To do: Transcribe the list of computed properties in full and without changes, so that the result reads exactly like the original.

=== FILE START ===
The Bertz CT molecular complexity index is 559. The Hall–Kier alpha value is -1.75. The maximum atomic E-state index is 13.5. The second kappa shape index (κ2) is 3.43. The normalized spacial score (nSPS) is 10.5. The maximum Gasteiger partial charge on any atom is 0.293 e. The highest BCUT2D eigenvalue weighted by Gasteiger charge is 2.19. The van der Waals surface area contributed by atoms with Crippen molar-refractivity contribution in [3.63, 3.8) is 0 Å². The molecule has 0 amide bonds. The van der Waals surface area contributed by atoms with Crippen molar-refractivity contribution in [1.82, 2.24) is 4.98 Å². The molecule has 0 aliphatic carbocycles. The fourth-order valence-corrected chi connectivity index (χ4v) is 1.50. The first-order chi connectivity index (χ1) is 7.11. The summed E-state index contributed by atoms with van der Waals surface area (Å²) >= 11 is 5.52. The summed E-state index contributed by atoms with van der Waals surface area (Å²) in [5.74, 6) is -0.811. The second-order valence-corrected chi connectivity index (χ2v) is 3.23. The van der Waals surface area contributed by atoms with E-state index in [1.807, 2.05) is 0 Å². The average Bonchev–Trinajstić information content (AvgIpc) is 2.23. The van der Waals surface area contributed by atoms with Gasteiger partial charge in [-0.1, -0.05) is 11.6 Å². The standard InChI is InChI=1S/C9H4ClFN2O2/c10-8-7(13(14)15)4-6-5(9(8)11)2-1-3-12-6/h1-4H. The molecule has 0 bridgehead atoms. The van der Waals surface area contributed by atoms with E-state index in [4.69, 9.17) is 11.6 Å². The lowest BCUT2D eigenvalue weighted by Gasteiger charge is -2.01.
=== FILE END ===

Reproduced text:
The Bertz CT molecular complexity index is 559. The Hall–Kier alpha value is -1.75. The maximum atomic E-state index is 13.5. The second kappa shape index (κ2) is 3.43. The normalized spacial score (nSPS) is 10.5. The maximum Gasteiger partial charge on any atom is 0.293 e. The highest BCUT2D eigenvalue weighted by Gasteiger charge is 2.19. The van der Waals surface area contributed by atoms with Crippen molar-refractivity contribution in [3.63, 3.8) is 0 Å². The molecule has 0 amide bonds. The van der Waals surface area contributed by atoms with Crippen molar-refractivity contribution in [1.82, 2.24) is 4.98 Å². The molecule has 0 aliphatic carbocycles. The fourth-order valence-corrected chi connectivity index (χ4v) is 1.50. The first-order chi connectivity index (χ1) is 7.11. The summed E-state index contributed by atoms with van der Waals surface area (Å²) >= 11 is 5.52. The summed E-state index contributed by atoms with van der Waals surface area (Å²) in [5.74, 6) is -0.811. The second-order valence-corrected chi connectivity index (χ2v) is 3.23. The van der Waals surface area contributed by atoms with E-state index in [1.807, 2.05) is 0 Å². The average Bonchev–Trinajstić information content (AvgIpc) is 2.23. The van der Waals surface area contributed by atoms with Gasteiger partial charge in [-0.1, -0.05) is 11.6 Å². The standard InChI is InChI=1S/C9H4ClFN2O2/c10-8-7(13(14)15)4-6-5(9(8)11)2-1-3-12-6/h1-4H. The molecule has 0 bridgehead atoms. The van der Waals surface area contributed by atoms with E-state index in [4.69, 9.17) is 11.6 Å². The lowest BCUT2D eigenvalue weighted by Gasteiger charge is -2.01.